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Series 70 Eldorado Brougham
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  Cadillac Series 70 Eldorado Brougham
 

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Country of origin:United States
Produced from:1957 - 1958
Numbers built:1957: 400
1958: 304
Introduced at:1957 New York Auto Show
Designed by:Ed Glowacke
Author:Wouter Melissen
Last updated:April 11, 2007
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Click here to download printer friendly versionAmerica's motoring culture reached a peak in the 1950s when models like the Corvette, Thunderbird and Bel Air were launched. Many of these production cars were inspired by the 'dream cars' shown at events like GM's Motorama. Some of these concept cars evolved into road going vehicles, but others like the three Superbirds remained as startling one-offs. Of all the American manufacturers, Cadillac had gradually obtained a position of technological and aesthetic leadership. The culmination of this position came in 1957 when the company launched the Series 70 Eldorado Brougham. It was designed to compete directly with the Lincoln Continental II, which was axed within a few months fater the Brougham's introduction.

A first sign of the things to come was the Le Mans 'dream car' shown during the 1953 Motorama. The elegant two-door convertible already sported the twin-headlight units that would become the Brougham's trademark. These were combined with the overall shape of the Park Avenue show car launched at the next Motorama. A year later the first Eldorado Brougham saw the light of day and it was announced that it would hit the salesrooms around the country within a year. There were some delays and the introduction was postponed with almost a year, but early in 1957 it was available to the fortunate few; at $13,074 it was one of the most expensive cars available and three times more expensive than a 'regular' Series 62 Cadillac.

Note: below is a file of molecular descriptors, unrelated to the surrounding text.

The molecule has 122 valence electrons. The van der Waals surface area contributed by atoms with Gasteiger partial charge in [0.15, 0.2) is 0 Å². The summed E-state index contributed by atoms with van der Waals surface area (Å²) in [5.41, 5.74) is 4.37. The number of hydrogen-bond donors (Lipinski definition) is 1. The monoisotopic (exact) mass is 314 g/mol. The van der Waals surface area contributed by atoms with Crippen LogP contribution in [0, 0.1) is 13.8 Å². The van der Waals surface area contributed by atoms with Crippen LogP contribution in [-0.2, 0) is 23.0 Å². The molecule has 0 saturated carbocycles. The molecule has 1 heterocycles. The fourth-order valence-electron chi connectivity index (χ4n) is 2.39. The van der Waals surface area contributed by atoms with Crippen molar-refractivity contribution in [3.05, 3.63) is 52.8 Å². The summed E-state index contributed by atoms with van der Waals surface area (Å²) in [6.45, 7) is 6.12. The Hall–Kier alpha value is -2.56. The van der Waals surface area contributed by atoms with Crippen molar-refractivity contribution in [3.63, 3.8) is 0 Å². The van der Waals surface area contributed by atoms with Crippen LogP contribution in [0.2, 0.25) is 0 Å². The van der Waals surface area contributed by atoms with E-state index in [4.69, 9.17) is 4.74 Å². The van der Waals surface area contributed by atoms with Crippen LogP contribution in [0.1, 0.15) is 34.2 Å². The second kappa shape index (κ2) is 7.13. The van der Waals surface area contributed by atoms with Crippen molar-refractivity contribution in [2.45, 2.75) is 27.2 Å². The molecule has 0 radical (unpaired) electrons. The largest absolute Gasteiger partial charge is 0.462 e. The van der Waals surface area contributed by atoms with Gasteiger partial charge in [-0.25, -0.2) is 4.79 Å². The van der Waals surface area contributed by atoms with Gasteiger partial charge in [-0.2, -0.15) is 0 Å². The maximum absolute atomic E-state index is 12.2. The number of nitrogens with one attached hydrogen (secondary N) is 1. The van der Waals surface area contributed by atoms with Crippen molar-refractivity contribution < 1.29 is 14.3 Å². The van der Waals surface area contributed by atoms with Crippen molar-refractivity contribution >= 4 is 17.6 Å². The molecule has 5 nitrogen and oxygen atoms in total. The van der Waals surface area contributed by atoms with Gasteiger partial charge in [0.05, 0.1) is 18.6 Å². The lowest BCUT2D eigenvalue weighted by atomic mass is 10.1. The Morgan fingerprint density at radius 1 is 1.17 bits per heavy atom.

There is an explanation for somewhat ridiculous price as the Brougham came equipped with every thinkable option and then some. It was by no means all show and no go either as the four-door saloon was powered by a 325 bhp V8. Mated to a four speed Hydramatic gearbox, the six litre provided for a smooth ride. That smoothness was further increased by the first ever use of air suspension instead of the more familiar coil and leaf spring setup. The system was made up of one 'air-dome' on every corner that took over the role of the springs and dampers, and also kept the car level at all times. Also contributing to the good ride was the adoption of Cadillac's new 'X-frame' chassis that was much stiffer than the conventional chassis and also allowed the body to be installed a full three inches lower.